HTML and CSS Reference
In-Depth Information
Chapter 7
Learning about Your HTML5 Game
Development Environment
What's in this chapter?
• Choosing a development environment
• Exploring the Chrome Developer tools
• Debugging your JavaScript
• Improving and optimizing your game
• Debugging for mobile Code Downloads for this Chapter
The code downloads for this chapter are found at
title.cgi?isbn=9781118301326 on the Download Code tab. The code is in the chapter 07 download and indi-
vidually named according to the names throughout the chapter.
When paired with a good text editor, over the past decade, browsers have developed into remarkable develop-
ment environments for building, debugging, and optimizing web games. To find an HTML5 IDE, you need to
look no further than the browser you use every day to surf the web.
Although nearly all browsers have decent debugging environments, this topic specifically covers the Chrome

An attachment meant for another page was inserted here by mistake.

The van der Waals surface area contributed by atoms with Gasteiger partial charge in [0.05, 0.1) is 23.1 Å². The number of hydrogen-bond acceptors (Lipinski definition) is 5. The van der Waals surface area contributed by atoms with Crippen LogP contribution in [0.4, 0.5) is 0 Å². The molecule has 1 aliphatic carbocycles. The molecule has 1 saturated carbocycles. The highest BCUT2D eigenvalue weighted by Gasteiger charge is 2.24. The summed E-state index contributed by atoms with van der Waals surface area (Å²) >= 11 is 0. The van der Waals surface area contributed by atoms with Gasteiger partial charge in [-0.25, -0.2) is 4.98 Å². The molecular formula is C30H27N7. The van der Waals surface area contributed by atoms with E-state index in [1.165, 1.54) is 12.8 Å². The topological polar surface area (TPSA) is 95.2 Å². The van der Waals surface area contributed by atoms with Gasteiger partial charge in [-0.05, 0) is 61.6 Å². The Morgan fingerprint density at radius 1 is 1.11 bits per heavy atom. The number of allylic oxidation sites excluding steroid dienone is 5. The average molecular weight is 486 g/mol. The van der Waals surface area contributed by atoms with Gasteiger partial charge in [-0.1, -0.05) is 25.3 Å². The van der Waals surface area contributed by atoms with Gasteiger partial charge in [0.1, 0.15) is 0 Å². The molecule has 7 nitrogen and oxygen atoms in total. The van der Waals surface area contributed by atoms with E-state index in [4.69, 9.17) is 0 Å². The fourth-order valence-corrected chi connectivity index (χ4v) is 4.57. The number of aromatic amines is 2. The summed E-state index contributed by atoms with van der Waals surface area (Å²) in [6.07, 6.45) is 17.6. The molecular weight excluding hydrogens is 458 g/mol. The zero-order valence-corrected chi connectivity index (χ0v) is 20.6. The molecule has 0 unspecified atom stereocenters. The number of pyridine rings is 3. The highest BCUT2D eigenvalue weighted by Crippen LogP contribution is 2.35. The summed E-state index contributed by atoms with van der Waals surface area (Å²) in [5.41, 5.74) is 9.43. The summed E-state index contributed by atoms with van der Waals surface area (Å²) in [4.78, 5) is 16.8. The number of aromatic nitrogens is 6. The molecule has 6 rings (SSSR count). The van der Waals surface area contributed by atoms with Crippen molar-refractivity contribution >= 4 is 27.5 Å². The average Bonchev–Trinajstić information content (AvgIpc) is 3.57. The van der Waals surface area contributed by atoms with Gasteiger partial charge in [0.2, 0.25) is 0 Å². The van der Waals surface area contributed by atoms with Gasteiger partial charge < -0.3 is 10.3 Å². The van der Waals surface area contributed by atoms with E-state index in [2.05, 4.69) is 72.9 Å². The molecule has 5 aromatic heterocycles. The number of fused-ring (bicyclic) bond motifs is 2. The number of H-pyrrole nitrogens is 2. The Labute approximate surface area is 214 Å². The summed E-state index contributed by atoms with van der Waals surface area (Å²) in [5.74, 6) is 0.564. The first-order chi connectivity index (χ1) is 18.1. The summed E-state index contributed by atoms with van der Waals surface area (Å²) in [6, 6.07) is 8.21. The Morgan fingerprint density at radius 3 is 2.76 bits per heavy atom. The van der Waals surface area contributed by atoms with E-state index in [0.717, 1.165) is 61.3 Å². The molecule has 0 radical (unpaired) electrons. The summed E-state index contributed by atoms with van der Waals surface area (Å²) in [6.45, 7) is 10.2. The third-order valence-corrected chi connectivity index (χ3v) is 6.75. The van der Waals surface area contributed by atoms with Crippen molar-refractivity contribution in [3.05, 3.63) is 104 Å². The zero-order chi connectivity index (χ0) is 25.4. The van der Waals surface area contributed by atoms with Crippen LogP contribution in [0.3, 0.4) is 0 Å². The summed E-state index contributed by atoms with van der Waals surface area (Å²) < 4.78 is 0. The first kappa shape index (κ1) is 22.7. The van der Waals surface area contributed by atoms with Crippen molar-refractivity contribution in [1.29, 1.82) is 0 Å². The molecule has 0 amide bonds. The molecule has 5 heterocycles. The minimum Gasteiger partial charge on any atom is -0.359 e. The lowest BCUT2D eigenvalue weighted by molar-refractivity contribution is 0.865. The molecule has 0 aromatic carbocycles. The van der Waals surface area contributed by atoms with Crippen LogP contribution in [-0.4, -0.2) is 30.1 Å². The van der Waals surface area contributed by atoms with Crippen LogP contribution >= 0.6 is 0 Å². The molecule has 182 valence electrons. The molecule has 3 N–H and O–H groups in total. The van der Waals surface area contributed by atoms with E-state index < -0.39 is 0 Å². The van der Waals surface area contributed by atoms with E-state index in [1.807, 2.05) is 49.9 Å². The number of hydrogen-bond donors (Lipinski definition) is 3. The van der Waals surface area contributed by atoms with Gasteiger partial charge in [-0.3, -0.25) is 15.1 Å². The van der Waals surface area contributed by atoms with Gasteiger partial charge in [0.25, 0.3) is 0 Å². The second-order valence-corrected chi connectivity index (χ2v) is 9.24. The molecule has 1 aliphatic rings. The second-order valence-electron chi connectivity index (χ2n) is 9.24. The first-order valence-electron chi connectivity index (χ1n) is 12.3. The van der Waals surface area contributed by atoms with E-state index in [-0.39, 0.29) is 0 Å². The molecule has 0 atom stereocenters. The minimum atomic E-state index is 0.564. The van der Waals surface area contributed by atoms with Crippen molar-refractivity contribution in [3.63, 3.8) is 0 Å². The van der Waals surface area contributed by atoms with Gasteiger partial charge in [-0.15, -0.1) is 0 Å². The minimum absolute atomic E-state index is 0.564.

Developer tools. Chrome is available on all platforms (Windows, OS X, and Linux) and provides an up-to-date
WebKit browser, matching in many ways with the WebKit browser on most mobile devices.
Picking an Editor
Before you can get your code up and running in a browser, you need to write some code in some sort of an
editor. Which text editor or development environment you use is up to you. You can go the IDE-like route and
use a full-fledged development environment such as WebStorm, Aptana, Netbeans, or even Visual Studio. Al-
ternatively, many developers get by with just a good text editor. On the PC, Notepad++ is a popular choice. On
the Mac, TextMate or MacVim (if you're the adventurous type) are good choices. On Linux, Emacs or gVIM
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